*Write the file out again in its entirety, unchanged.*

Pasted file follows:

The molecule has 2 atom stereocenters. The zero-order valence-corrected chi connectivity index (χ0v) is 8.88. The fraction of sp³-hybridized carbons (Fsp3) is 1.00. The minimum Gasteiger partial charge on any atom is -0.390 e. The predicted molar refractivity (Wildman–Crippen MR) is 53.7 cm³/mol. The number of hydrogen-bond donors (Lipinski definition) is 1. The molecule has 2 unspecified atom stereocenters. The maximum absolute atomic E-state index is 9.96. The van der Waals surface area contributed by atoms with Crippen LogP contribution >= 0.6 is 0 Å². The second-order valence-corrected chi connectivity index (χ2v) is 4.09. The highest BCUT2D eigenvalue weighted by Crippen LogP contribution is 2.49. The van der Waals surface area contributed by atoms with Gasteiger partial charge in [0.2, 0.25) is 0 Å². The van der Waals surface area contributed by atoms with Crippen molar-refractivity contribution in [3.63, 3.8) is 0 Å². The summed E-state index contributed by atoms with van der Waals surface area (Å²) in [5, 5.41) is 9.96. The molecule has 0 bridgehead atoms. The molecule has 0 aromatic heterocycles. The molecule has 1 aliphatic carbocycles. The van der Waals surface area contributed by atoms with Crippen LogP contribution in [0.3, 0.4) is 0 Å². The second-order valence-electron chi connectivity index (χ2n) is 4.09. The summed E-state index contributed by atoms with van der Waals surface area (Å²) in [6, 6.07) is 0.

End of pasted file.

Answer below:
The molecule has 2 atom stereocenters. The zero-order valence-corrected chi connectivity index (χ0v) is 8.88. The fraction of sp³-hybridized carbons (Fsp3) is 1.00. The minimum Gasteiger partial charge on any atom is -0.390 e. The predicted molar refractivity (Wildman–Crippen MR) is 53.7 cm³/mol. The number of hydrogen-bond donors (Lipinski definition) is 1. The molecule has 2 unspecified atom stereocenters. The maximum absolute atomic E-state index is 9.96. The van der Waals surface area contributed by atoms with Crippen LogP contribution >= 0.6 is 0 Å². The second-order valence-corrected chi connectivity index (χ2v) is 4.09. The highest BCUT2D eigenvalue weighted by Crippen LogP contribution is 2.49. The van der Waals surface area contributed by atoms with Gasteiger partial charge in [0.2, 0.25) is 0 Å². The van der Waals surface area contributed by atoms with Crippen molar-refractivity contribution in [3.63, 3.8) is 0 Å². The summed E-state index contributed by atoms with van der Waals surface area (Å²) in [5, 5.41) is 9.96. The molecule has 0 bridgehead atoms. The molecule has 0 aromatic heterocycles. The molecule has 1 aliphatic carbocycles. The van der Waals surface area contributed by atoms with Crippen LogP contribution in [0.3, 0.4) is 0 Å². The second-order valence-electron chi connectivity index (χ2n) is 4.09. The summed E-state index contributed by atoms with van der Waals surface area (Å²) in [6, 6.07) is 0.